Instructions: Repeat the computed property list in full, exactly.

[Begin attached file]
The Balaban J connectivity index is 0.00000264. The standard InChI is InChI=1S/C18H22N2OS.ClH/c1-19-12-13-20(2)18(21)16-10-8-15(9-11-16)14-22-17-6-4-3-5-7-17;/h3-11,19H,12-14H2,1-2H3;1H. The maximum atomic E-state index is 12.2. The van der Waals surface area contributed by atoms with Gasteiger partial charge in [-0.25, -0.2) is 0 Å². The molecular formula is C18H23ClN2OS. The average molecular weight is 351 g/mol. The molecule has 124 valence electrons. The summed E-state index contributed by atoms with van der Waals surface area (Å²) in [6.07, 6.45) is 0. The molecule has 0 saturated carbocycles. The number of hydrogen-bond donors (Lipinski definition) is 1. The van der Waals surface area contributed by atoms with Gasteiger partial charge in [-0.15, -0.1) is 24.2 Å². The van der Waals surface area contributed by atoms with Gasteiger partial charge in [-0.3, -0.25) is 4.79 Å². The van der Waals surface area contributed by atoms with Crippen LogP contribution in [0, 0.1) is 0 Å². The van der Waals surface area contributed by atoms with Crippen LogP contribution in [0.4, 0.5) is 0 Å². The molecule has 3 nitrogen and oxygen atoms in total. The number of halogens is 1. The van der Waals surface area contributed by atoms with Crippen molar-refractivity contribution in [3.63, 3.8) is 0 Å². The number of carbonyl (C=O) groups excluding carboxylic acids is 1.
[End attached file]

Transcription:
The Balaban J connectivity index is 0.00000264. The standard InChI is InChI=1S/C18H22N2OS.ClH/c1-19-12-13-20(2)18(21)16-10-8-15(9-11-16)14-22-17-6-4-3-5-7-17;/h3-11,19H,12-14H2,1-2H3;1H. The maximum atomic E-state index is 12.2. The van der Waals surface area contributed by atoms with Gasteiger partial charge in [-0.25, -0.2) is 0 Å². The molecular formula is C18H23ClN2OS. The average molecular weight is 351 g/mol. The molecule has 124 valence electrons. The summed E-state index contributed by atoms with van der Waals surface area (Å²) in [6.07, 6.45) is 0. The molecule has 0 saturated carbocycles. The number of hydrogen-bond donors (Lipinski definition) is 1. The van der Waals surface area contributed by atoms with Gasteiger partial charge in [-0.15, -0.1) is 24.2 Å². The van der Waals surface area contributed by atoms with Gasteiger partial charge in [-0.3, -0.25) is 4.79 Å². The van der Waals surface area contributed by atoms with Crippen LogP contribution in [0, 0.1) is 0 Å². The van der Waals surface area contributed by atoms with Crippen LogP contribution in [0.4, 0.5) is 0 Å². The molecule has 3 nitrogen and oxygen atoms in total. The number of halogens is 1. The van der Waals surface area contributed by atoms with Crippen molar-refractivity contribution in [3.63, 3.8) is 0 Å². The number of carbonyl (C=O) groups excluding carboxylic acids is 1.